U.S. Economists don't expect a commodity price climb soon

I attended the annual conference of the Agricultural and Applied Economics Association (AAEA), held last week in Boston. Conferences of this type are always tainted by the flavor du jour. Hence, no surprise that conversations were dominated by the current downturn in U.S. agriculture.  

My takeaways for Canadian agriculture

        1. Next 12 months spell tighter margins across most sectors

Corn: While demand is slightly growing, the potential for a record U.S. crop coupled with larger world production mean U.S. corn prices will trend lower than they are now.

Wheat: A large wheat supply means that a price rebound rests on future export demand strength. Mixed opinions on whether this is likely to occur.

Soybeans: Anticipating South American production is difficult: 1. Reforms at the end of 2015 in Argentina may reverse a long-term decline in seeded grain areas at the expense of soybeans; 2. Producers in Brazil face cash flow constraints that can limit their production potential. Hence, stocks are expected to tighten next year, supporting prices at very decent levels. Soybeans may be the only exception to tightening margins.

Cattle: Signs that U.S. herd expansion is slowing (e.g. higher heifer slaughters in June). Projections of 4% growth in U.S. beef production, with an additional increase in 2017.

Hogs: Immediate future may be challenging for U.S. hog producers as projections call for break-even, or slightly worse, returns.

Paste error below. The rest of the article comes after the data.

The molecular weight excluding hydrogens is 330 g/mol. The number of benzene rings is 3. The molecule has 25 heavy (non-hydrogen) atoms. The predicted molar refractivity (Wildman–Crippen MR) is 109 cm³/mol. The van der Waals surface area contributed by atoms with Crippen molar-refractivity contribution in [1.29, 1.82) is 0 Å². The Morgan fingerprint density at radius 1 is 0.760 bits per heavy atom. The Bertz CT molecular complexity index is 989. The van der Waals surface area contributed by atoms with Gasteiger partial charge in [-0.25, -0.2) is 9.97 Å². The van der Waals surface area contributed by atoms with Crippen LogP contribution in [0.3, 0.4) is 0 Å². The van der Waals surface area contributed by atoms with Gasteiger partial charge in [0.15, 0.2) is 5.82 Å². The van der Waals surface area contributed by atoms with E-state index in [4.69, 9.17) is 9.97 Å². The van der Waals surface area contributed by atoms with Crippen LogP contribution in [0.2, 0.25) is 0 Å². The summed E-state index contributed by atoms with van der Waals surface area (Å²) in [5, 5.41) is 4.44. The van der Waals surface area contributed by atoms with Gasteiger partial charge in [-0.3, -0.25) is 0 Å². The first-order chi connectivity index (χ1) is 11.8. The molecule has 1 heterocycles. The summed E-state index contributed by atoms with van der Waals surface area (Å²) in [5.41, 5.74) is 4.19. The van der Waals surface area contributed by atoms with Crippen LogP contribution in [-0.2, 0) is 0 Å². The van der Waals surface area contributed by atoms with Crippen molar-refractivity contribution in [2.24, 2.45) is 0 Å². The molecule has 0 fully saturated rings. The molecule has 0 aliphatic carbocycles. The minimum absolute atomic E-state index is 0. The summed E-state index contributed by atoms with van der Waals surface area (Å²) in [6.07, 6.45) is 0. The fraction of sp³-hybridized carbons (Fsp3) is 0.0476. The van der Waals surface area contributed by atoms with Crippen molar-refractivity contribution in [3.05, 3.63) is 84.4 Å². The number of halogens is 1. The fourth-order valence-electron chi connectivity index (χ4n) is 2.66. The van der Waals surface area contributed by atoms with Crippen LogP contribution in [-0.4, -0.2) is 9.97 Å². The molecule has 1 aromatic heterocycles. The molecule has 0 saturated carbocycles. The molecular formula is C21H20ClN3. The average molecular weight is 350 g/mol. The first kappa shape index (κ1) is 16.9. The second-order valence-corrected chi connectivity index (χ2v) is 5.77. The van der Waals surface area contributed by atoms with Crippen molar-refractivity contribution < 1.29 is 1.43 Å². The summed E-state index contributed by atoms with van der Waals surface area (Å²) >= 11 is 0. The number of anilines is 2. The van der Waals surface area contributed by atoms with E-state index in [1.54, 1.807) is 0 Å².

Dairy: Supply continues to grow in the U.S., with a potentially small increase in the price of milk coming in 2017. Skim milk powder prices are expected to remain low.

        2. Global food demand is growing. So what?

We know the story: Population growth and rising incomes (mostly in the developing world) mean agricultural output needs to grow to meet increasing food consumption.

The most relevant issue for producers: What will the future trajectory of prices be? To answer this question, one must compare projections about the pace of growth in production versus demand. If demand grows faster, prices are bound to climb in order to trigger more resources (land, labour, etc.) into agricultural production.

A study presented at the meeting argued that the pace of increase in crop productivity is where the uncertainty about future prices comes from. And the most likely scenario is that, despite global crop production projected to nearly double over the next 50 years, prices are roughly going to be equal in 2050 to what they are now (after adjusting for inflation).

A similar story can be described for livestock prices, with the caveat that there is even more uncertainty with regards to long-term prices.

So what does this mean?

In the long-run, it looks hazardous to build long-term business plans on the notion that agricultural prices will climb. The level where prices are now is probably a reasonable reference point to project future pricing trends. In the short-term, the lower Canadian dollar will continue to buffer some of the lower price pressures recorded in the U.S., supporting margins of Canadian producers.